The healthcare delivery system of United States requires hospital staff and physician offices to keep records of all the patients for at least 7 to 10 years, which includes keeping a record of all the visits of the patient. Moreover, as healthcare is paid for by insurance companies and not by the patient, in case of any claim rejection a copy of the medical record is essential for review and for submission.
What is Indexing?
Keeping the medical records of patients organized and safe is one of the major responsibilities of any hospital or clinical staff; it is not just mandatory but also has a specific significance in physician billing. Indexing medical records helps in organizing the data and storing the information of patients that may include their demographic data, contact details, diagnosis, drug therapy and other confidential information gathered over time. With the help of indexing, it is possible to keep the records at one place from where it is easier to retrieve anytime it is needed by the hospital staff or the healthcare provider.
Types of Indexing:
In the pre-EHR era, all the medical records were stored in the form of paper documents. There were many pitfalls with this type of record storage. Some of them are:
- Adding paper documents of a new visit in the existing file
- Lots of Storage space for the paper documents
- Threat from natural disasters – fire, hurricanes, flooding and pests like rats
- Cumbersome process of records retrieval
With the advent of the EHR and its widespread adoption since the HITECH Act, most of the records are now available in the digital format. Only records that need to be given to the patient or to be submitted for medical claims billing need to be printed on paper. With EHR and digitization, all the major obstacles mentioned earlier were negated. It is also easier to make copies and store them at a separate place for data redundancy and business continuity.
Is Indexing redundant?
Indexing of medical records did not become redundant with the advent of the EHR. There were tons of paper documents that needed to be scanned and indexed in such a manner that there is continuity between the paper and electronic records for the same patient. There are several online storage and document management companies that have fully exploited the ‘cloud’ for such applications.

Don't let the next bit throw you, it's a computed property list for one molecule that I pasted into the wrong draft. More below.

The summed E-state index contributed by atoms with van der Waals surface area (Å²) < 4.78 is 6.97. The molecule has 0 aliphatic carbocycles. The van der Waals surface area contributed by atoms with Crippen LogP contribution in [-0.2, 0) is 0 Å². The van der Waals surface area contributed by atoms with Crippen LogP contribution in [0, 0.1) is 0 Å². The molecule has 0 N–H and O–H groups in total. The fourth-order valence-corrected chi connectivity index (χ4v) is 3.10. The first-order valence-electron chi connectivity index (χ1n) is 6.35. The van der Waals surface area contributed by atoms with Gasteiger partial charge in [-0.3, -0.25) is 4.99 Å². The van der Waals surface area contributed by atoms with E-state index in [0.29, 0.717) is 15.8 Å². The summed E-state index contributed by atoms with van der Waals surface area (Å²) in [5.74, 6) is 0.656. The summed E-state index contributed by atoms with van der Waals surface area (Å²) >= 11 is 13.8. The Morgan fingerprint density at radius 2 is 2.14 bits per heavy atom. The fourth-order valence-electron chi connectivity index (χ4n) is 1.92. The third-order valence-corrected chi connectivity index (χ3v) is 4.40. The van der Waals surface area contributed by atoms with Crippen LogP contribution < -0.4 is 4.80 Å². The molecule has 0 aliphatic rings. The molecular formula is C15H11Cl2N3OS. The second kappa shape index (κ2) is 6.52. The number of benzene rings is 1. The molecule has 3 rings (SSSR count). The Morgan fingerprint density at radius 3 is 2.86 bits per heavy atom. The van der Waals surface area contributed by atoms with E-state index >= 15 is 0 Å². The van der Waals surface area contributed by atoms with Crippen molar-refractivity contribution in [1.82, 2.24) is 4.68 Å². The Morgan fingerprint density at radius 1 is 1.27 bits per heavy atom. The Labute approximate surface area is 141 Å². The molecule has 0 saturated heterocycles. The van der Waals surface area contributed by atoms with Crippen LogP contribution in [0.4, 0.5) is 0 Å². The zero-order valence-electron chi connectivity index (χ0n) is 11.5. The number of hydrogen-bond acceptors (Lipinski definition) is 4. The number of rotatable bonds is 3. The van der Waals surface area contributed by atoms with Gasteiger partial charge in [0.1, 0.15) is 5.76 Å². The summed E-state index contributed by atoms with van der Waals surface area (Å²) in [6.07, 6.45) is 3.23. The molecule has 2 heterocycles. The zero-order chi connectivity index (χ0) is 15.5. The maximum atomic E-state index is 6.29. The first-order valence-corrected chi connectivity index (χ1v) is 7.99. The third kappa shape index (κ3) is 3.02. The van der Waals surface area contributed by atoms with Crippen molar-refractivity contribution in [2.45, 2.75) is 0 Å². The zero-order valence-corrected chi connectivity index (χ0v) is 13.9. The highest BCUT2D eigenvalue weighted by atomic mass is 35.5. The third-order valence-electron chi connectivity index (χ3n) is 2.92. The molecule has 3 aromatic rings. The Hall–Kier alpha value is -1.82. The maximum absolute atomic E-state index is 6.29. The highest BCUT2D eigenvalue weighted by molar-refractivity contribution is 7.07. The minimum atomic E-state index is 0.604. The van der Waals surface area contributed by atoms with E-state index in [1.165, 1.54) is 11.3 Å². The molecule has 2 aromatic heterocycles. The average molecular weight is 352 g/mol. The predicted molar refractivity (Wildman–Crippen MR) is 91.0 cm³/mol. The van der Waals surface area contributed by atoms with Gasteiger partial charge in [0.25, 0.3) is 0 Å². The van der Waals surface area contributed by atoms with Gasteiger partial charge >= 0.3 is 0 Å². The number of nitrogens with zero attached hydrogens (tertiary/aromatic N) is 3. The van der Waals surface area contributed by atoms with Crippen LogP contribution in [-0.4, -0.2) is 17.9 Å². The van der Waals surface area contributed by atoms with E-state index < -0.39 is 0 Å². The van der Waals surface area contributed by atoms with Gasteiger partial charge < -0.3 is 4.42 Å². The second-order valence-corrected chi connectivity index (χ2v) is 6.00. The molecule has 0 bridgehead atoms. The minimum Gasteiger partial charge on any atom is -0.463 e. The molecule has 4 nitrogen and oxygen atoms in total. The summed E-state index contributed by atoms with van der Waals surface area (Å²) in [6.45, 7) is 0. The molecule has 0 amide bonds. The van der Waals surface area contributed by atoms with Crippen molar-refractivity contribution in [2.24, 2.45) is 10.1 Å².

Indexing has only become much more complex in that the old and new records need to be arranged seamlessly. Though there is a cost associated with this type of complex indexing, in the long run it has resulted in greater savings for the Hospitals and individual providers who now have a dependable storage option that can give them the information in a few minutes.
Hurricane Katrina and the resultant flooding of New Orleans destroyed lots of paper documents including health records. That was probably the biggest wake-up call to Hospitals and individual providers to convert to EHR and the digital format. But the mandate of keeping records for 7-10 years, necessitated the advent of technologies that can seamlessly integrate scanned images of the paper documents with current EHR records. This has only resulted in gains as the physician billing denial rates have dropped.
About the Author:
Tanya Gill is the Public Relations Manager for ecare India based in Chennai, India. She has wide knowledge and experience in the medical industry. ecare India is a leading medical billing company offering end-end medical billing, charge entry, offshore medical billing, healthcare outsourcing, physicians billing services and is backed by extensive domain expertise, latest technology and dynamic compliance norms. ecare is HIPAA compliant and is the first Indian medical billing company to get ISO 27001: 2005 certified for information security management. ecare is also ISO 9001:2008 certified for quality management. By providing outsourced medical billing services, ecare makes it feasible.